NHL at quarter pole: Lightning bringing the thunder
Detroit — Can anyone defeat the Tampa Bay Lightning?
Through the first quarter of the NHL season, it’s a question that could pop up the remainder of the schedule given how dominant the Lightning have looked through 20 games.
The Lightning have the league’s best record 15-3-2 (32 points; St. Louis is next with 31), and have a dominant plus-28 goal-differential, showing they’ve been soundly defeating teams every night.
There have been several keys to the Lightning success.
The return of forward Steven Stamkos from knee surgery has been pivotal, as Stamkos and Nikita Kucherov have formed a potent offensive duo.
But the goaltending of Andrei Vasilevskiy and the emergence of rookie defenseman Mikhail Sergachev have been added pluses on a deep and talented roster.
The Lightning haven’t been the lone success story.
The expansion Vegas Golden Knights have astounded everyone with a 12-6-1 (25 points) record, including a dominant 8-1-0 record on home ice.
Vegas has used four goaltenders because of injuries, but the position has remained a strength, as has the ability to roll four good lines and the deft coaching of former Red Wings forward Gerard Gallant.
With the NHL at its first milestone of the long regular season, here are some early-season trophy favorites (statistics through Monday):
Hart Trophy (Most Valuable Player)
Kucherov, Tampa Bay: Really, this could go either way among two linemates. Stamkos leads the NHL with 35 points and 25 assists and has been a great story returning from major knee surgery. But Kucherov tops the NHL with 17 goals and is second with 33 points, and now possesses one of the feared shots in the league.
Norris Trophy (best defensemen)
Alex Pietrangelo, St. Louis: At age 27, you knew ultimately Pietrangelo would be in serious running for this award, and in the early going, no defensemen has been better. Pietrangelo is tied for the lead among defensemen with 19 points, is averaging more than 26 minutes per game, and has only been a minus player in three games this season.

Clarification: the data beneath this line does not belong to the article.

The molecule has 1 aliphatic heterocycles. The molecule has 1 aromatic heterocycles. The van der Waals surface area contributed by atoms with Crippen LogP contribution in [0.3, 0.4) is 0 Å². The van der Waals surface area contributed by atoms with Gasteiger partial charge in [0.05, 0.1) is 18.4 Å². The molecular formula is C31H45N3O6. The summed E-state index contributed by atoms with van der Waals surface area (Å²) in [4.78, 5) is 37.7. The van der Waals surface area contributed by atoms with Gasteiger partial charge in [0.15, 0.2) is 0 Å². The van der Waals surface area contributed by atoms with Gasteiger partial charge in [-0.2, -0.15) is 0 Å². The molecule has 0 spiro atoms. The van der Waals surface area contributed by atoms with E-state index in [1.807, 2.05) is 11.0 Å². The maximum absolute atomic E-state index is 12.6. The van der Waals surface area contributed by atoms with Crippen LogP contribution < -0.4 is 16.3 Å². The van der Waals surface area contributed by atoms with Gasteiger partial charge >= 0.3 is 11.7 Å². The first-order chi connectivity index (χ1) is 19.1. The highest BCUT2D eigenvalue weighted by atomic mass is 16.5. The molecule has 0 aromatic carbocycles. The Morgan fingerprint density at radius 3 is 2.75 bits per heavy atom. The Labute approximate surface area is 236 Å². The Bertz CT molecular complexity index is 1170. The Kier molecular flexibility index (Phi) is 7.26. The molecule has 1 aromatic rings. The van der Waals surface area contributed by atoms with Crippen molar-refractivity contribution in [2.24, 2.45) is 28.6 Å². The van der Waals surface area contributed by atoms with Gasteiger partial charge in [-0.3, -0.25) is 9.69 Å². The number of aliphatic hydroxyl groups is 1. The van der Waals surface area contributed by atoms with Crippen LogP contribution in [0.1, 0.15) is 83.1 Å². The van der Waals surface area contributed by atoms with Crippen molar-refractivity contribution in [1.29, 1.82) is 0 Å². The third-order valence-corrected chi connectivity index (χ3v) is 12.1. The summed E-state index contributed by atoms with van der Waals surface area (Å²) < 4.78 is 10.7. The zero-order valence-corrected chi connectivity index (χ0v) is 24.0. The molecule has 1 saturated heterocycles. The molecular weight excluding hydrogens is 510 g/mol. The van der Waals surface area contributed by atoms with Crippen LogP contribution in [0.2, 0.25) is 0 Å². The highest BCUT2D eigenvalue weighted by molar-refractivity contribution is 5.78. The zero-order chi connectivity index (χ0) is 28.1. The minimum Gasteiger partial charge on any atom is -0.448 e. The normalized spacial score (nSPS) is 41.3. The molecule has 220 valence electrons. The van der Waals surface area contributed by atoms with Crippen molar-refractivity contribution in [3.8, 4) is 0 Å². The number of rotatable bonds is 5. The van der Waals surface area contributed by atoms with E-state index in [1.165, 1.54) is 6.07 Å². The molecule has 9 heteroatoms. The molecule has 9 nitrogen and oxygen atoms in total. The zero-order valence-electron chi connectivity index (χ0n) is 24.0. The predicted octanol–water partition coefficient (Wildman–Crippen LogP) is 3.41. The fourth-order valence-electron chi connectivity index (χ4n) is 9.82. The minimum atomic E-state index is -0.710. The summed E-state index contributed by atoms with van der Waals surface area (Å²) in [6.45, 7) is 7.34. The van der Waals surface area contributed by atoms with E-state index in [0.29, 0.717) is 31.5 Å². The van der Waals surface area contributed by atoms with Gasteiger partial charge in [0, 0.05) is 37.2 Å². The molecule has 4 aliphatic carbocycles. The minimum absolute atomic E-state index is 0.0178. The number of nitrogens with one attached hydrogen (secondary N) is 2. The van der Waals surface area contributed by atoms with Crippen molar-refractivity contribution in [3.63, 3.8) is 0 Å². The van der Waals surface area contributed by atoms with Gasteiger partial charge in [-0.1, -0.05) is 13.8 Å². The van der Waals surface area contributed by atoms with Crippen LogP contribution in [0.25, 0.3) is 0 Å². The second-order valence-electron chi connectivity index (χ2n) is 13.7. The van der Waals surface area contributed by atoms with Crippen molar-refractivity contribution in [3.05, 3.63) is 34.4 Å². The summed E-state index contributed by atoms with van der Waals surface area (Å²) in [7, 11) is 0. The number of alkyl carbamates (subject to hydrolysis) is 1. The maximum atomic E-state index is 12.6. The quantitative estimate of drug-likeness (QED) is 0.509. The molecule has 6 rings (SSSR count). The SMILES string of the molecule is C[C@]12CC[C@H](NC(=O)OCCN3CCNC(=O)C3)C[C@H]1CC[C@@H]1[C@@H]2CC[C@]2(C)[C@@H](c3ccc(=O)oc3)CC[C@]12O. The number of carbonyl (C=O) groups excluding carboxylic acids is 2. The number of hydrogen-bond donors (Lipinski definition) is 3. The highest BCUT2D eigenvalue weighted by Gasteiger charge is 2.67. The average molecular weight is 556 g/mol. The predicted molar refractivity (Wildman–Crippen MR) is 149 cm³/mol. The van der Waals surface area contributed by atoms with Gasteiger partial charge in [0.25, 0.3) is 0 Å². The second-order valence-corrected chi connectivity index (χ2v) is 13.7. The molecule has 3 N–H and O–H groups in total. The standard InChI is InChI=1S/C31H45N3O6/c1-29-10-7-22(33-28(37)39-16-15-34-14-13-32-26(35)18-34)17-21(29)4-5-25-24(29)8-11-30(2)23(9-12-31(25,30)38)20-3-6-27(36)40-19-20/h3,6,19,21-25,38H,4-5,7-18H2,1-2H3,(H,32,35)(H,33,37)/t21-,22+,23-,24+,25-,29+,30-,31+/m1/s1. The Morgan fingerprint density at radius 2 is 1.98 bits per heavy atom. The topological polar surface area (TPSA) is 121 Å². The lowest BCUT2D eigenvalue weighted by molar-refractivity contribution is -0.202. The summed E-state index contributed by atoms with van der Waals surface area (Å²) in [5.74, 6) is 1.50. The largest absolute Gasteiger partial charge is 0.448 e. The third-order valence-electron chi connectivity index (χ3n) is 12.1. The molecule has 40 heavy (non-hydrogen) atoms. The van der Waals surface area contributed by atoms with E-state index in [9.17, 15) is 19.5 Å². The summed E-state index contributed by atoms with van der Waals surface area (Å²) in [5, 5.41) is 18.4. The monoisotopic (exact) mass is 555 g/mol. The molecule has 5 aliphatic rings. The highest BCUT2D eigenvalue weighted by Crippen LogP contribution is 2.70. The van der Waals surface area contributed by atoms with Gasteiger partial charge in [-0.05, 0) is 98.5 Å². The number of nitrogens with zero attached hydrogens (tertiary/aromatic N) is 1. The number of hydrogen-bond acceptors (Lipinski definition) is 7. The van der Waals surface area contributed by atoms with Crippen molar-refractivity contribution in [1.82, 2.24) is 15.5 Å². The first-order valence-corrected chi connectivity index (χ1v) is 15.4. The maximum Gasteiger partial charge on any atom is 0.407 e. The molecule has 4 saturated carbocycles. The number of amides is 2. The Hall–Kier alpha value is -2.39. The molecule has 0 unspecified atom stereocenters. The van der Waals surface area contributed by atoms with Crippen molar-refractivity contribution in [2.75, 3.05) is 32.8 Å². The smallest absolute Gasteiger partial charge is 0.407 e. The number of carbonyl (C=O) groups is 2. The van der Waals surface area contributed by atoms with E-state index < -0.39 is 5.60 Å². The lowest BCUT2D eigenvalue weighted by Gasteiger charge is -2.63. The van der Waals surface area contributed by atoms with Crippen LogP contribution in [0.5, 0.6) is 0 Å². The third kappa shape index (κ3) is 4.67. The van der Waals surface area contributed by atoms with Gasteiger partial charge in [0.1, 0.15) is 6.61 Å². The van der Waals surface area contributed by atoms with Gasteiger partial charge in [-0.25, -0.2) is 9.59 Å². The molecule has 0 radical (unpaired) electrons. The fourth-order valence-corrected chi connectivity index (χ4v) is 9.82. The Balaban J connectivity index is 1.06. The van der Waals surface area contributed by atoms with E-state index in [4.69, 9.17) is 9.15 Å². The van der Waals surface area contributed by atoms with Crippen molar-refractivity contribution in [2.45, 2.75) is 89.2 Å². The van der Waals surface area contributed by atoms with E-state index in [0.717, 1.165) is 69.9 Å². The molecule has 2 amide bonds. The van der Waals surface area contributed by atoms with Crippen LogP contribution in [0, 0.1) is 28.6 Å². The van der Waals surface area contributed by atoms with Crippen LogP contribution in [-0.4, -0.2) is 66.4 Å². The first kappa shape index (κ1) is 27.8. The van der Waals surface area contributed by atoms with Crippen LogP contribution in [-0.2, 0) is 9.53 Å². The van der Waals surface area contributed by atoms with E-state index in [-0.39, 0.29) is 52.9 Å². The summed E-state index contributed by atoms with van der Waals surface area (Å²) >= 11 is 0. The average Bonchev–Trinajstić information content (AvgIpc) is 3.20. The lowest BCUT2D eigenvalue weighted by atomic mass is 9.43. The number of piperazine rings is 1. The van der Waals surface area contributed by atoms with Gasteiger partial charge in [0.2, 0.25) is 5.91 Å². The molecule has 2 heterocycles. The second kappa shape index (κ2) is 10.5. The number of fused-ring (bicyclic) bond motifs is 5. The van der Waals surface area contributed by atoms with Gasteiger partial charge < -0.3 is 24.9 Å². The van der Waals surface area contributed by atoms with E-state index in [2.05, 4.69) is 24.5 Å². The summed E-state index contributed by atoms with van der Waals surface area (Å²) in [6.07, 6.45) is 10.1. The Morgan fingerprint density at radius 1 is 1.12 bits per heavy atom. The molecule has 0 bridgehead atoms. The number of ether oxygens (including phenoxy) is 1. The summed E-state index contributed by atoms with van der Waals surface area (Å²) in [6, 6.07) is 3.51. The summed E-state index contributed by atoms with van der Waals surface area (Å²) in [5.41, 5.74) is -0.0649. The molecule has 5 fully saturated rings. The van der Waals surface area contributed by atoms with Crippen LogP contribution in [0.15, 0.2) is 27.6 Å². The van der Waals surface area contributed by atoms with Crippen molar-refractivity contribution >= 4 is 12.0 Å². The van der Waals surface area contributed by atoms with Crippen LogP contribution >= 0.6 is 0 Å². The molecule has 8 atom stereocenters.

Vezina Trophy (best goaltender)
Sergei Bobrovsky, Columbus: He’s won two of these awards, and is a strong contender for a third. Bobrovsky’s game at Little Caesars Arena on Nov. 11 was phenomenal. He is among league leaders in both goals-against average (2.02) and save percentage (.933).
Calder Trophy (best rookie)
Clayton Keller, Arizona: There hasn’t been much positive with the Coyotes, but Keller certainly has been one story. Keller, 19, is averaging about 20 minutes of ice time and leads rookies with 11 goals. Keller reminds many of Calgary’s Johnny Gaudreau.
Jack Adams (coach of the year)
Gallant, Vegas: The fact the expansion Golden Knights are in playoff position at the quarter pole is amazing. This isn’t an overly talented roster. But Gallant is gotten everything out of it, with no real signs of slowing down.
Biggest surprise (team)
Vegas Golden Knights: What a success story this expansion team has been, on and off the ice. Fans have been flocking to see them on The Strip, and they’ve been winning games despite numerous goaltending injuries and no major stars.
Biggest disappointment (team)
Edmonton Oilers: Many analysts felt the Oilers were definitely ready to take the next step this season and be a serious Stanley Cup contender. But star Connor McDavid has been off his usual offensive pace, the team isn’t scoring goals, and the roster suddenly looks slow. They have a lot of catching up to do in the standings.
Biggest surprise (individual)
Brayden Schenn, St. Louis: There wasn’t a ton of hype surrounding Schenn’s trade from Philadelphia, but Schenn has been a revelation, among the key reasons the Blues have dominated in the West.
Biggest disappointment (individual)
Carey Price, Montreal.:Price is, arguably, the best goaltender in the NHL. But you wouldn’t know it looking at the statistics this season. His 3.77 GAA and .877 save percentage are terrible, and a major reason the Canadiens are struggling. Price is injured, but when he returns, he needs to return to form.